Mausund Fieldstation develops methods, tools, and processes for combatting marine pollution. Throughout the year, employees and volunteers remove marine litter from beaches, islands, and coastal areas in the Trøndelag region. Hands-on experiences and on-site location form the basis for projects on education, research, and innovation. Results, data, and general knowledge are shared freely and actively disseminated in reports, at conferences, and during school visits.
NTNU theses (in searchable XLS format)
SANO kickoff workshop cohort 1 (February 2021)
SANO webinars cohort 1 (February-March 2021)
SANO webinars cohort 2 (February-March 2022)
SANO cohort 2 team presentations (May 2022)
SANO webinars cohort 3 (February-March 2023)
Handelens Miljøfond: Fakta og kunnskap om plast (in Norwegian)
Norwegian Retailers' Environment Fund: Plastsimulator
GRID Arendal: Debunking Myths about Plastic Debris in our Ocean
GRID Arendal: Plastic Myths - What Can We Do?
GRID Arendal: Publications
Sustainable Seas Trust: African Marine Waste Network
In a circular economy (CE) perspective, waste is a result of faulty design of products and services. Simply put, waste are resources gone astray. CE is a systematic approach to economic development that benefits businesses, society, and the environment in different ways. One such way is through value realization in waste management systems.
Africa is currently the second most polluted continent (after Asia), and the only continent with a growing population - which inevitably produces more waste. An increasing number of people in Africa is destined to live below the poverty line, i.e. on less than US$ 1.90 per day. At the same time, UN's Africa Waste Management Outlook stipulates the intrinsic value of municipal waste discarded in Africa alone to exceed US$ 8 billion every year.
In other words, post-consumer plastics represent a readily available and low-cost "feedstock" for entrepreneurs aspiring to generate a profit and create new jobs - while saving the planet in the process. Below please find examples of innovative projects around the world that, hopefully, will inspire people to take action in your neighbourhood.
For additions, suggestions, or comments, please email Karl Klingsheim.
Circular Plastics 2023-2026 aims to encourage more circular usage of plastics - by motivating and facilitating students, researchers, businesses, and others to interact across disciplines and organizations.
- The project relies on external partners to articulate challenges and/or opportunities to be pursued in concerted efforts by NTNU students, researchers, and partners. Although academic research is not funded directly, researchers will increase their visibility and expand their external networks – which in turn inevitably will strengthen future applications for research funding from multiple sources.
- For summer jobs in 2023, priority is given to students who this autumn will embark on the final year towards their master’s degrees (irrespective of study program or field of expertise). Each summer project will engage one (or more) external problem owner(s), an interdisciplinary team of 3-6 students, and an academic advisor from NTNU – who will also provide guidance regarding topics for subsequent project and master thesis.
- The Norwegian Retailers’ Environment Fund provides funding for student internships and summer jobs. If you are interested, please contact prof Karl Klingsheim.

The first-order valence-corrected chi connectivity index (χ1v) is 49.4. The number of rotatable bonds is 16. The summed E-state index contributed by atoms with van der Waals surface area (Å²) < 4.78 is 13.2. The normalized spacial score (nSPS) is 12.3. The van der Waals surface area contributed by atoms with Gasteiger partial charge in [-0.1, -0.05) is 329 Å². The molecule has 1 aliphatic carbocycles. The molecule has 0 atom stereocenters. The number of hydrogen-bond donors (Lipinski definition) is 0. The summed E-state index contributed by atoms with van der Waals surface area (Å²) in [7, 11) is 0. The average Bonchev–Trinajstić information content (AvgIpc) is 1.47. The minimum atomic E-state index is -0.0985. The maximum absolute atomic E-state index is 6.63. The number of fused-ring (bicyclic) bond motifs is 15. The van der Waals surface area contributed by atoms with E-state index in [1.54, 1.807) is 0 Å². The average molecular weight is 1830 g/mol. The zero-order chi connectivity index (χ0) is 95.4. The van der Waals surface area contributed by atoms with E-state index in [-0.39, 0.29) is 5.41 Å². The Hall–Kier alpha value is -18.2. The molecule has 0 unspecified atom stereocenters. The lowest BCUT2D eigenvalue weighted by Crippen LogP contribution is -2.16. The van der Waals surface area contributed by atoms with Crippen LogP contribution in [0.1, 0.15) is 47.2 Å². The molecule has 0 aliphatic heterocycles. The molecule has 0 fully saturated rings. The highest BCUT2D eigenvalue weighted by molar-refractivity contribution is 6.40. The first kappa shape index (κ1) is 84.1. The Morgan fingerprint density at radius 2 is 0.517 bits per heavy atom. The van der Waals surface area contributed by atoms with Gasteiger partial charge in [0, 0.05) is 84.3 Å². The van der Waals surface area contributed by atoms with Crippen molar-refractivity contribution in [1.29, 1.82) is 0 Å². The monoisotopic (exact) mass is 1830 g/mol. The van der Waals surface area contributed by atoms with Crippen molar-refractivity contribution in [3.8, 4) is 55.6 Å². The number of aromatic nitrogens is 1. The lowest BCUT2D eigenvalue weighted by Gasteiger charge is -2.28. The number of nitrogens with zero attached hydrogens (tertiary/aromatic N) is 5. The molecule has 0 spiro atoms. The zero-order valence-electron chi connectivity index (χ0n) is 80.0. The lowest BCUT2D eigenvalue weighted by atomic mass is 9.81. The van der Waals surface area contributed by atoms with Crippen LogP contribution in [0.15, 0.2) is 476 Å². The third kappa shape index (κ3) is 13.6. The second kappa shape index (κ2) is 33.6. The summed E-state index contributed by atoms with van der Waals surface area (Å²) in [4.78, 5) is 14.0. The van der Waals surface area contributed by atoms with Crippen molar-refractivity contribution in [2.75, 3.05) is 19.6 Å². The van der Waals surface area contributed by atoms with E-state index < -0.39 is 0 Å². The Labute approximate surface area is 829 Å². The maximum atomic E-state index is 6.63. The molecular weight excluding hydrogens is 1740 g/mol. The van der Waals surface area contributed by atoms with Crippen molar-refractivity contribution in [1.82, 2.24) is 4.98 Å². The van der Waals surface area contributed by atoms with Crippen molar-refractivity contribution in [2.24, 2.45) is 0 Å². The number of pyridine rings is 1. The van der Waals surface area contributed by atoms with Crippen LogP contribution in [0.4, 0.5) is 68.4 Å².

Business Hub for Sustainability (BH4S) originates from the competence environment in Møre og Romsdal county in Norway. The main goal is to develop knowledge, skills and foster cooperation to transform businesses through business models that contribute to solving the challenges highlighted in the UN’s Sustainable Development goals for 2030.
- One way for organizations to contribute to the CE is through circular economy business models (CEBM). CEBMs work to reduce resource use and waste within production, but also to extend product life cycles and employ strategies that allow the consumer to do more than buy, use and dispose.
Circular Chains in Ocean Plastics 2022-2026 (CirCOP) is located at NTNU Ålesund. More information.
PLASTICENE: The role of humans in the life of plastic. Plasticene develops tools for increased resource utilisation, circularity and regulatory support of plastic use in Norway. Plastic waste and emissions of plastic to nature represent a major societal challenge, and increased knowledge of the plastic resource flow is essential for developing tools for increased resource utilisation, circularity and regulatory support of plastic use. PLASTICENE will study plastic material flow and composition in Norway and thereby contribute to the knowledge needed for e.g. designing circular plastic business models and finding the most effective pathways for policy for mitigation of plastic pollution.
UNEP October 2021: From Pollution to Solution: A global assessment of marine litter and plastic pollution.
During the Fifth session of the United Nations Environment Assembly (UNEA 5.2) in March 2022, governments agreed to adopt an ambitious new agreement, with specific legally-binding provisions and obligations to prevent and remediate plastic pollution and its toxic impacts - the UN Plastics Treaty.
Scientists’ Declaration on the Need for Governance of Plastics Throughout their Lifecycles.
Scientists' Network for an Effective Plastics Treaty (SNEPT) - Membership Form.
Intergovernmental Negotiating Committee (INC) to develop an international legally binding instrument on plastic pollution - First Session.
The EU is paving the way for a global agreement on plastics, to support the global shift towards a circular economy - Global Action on Plastics.
The High Ambition Coalition to End Plastic Pollution, co-chaired by Norway and Rwanda, is committed to develop an ambitious international legally binding instrument based on a comprehensive and circular approach that ensures urgent action and effective interventions along the full lifecycle of plastics.
Established by the Norwegian Prime Minister in 2018, the High Level Panel for a Sustainable Ocean Economy (Ocean Panel) of world leaders is working to build momentum towards a sustainable ocean economy in which effective protection, sustainable production and equitable prosperity go hand-in-hand. Without action, the annual flow of plastic into the ocean will nearly triple by 2040, to 29 million metric tons.
The primarily mission of the Plastic Pact is to reduce plastic pollution today and shape a revolutionary Plastic Pact between Citizens, Companies, Cities and Countries by 2030!